The US President Barack Obama said yesterday that the United States needs a strong and united Europe to preserve world order, and urged his European allies to increase military spending in order to fight ISIS and other threats. He announced at the same time that he is sending 250 additional US military personnel to Syria. These personnel include members of the special forces that specialise in fighting terrorists.
Obama is visiting the German city of Hanover where a summit attended by five countries was held. The summit was attended by Obama, Chancellor Angela Merkel, the British Prime Minister David Cameron, the Italian Prime Minister Matteo Renzi and the French President Francois Hollande. Five essential issues were discussed at the summit; the war on terrorism, the conflict in Syria and Ukraine, the refugee problem, and the Trans-Atlantic Trade and Investment Partnership that is being resisted by Europeans.
The US president called on Europe to stay “strong and unified” at a time when Europe is facing an unprecedented crisis on several fronts, including the risk of Britain exiting the EU and the escalation of the populist movements. Obama said in a speech that he delivered at the Hanover Industrial Fair in northern Germany that “the United States and the world require a strong, prosperous, democratic and united Europe” and pointed out that the old continent is at a decisive moment in its history.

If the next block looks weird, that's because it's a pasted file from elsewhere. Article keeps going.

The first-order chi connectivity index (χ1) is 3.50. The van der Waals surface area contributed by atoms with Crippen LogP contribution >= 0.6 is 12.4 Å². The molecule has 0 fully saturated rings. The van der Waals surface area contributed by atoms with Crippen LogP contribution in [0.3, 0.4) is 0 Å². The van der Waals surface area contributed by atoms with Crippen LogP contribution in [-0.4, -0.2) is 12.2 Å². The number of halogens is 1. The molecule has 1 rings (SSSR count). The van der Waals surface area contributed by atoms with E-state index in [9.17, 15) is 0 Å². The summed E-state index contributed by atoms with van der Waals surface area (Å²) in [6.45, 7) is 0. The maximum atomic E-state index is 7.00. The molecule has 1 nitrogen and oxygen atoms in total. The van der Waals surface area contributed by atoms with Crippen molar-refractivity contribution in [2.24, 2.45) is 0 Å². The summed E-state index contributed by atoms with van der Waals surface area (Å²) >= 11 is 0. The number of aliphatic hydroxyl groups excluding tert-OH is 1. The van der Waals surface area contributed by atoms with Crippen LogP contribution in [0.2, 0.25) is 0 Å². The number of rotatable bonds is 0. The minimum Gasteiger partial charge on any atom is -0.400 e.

After visiting Britain last weekend to warn of the consequences of its exit from the European Union, Obama chose to emphasise his message in Germany and focussed on the importance of Europe’s unity at a time when Europe is facing unprecedented scepticism since it was established in the aftermath of World War II. Obama said “Perhaps you need an outsider, somebody who is not European, to remind you of the magnitude of what you have achieved.” Obama recalled the wars and conflicts that have bloodied the continent less than a century ago as a result of national rivalries.
He continued by saying “The progress that I described was made possible in large measure by ideals that originated on this continent in a great Enlightenment and the founding of new republics. Of course, that progress didn’t travel a straight line. In the last century — twice in just 30 years — the forces of empire and intolerance and extreme nationalism consumed this continent. And cities like this one were largely reduced to rubble. Tens of millions of men and women and children were killed.”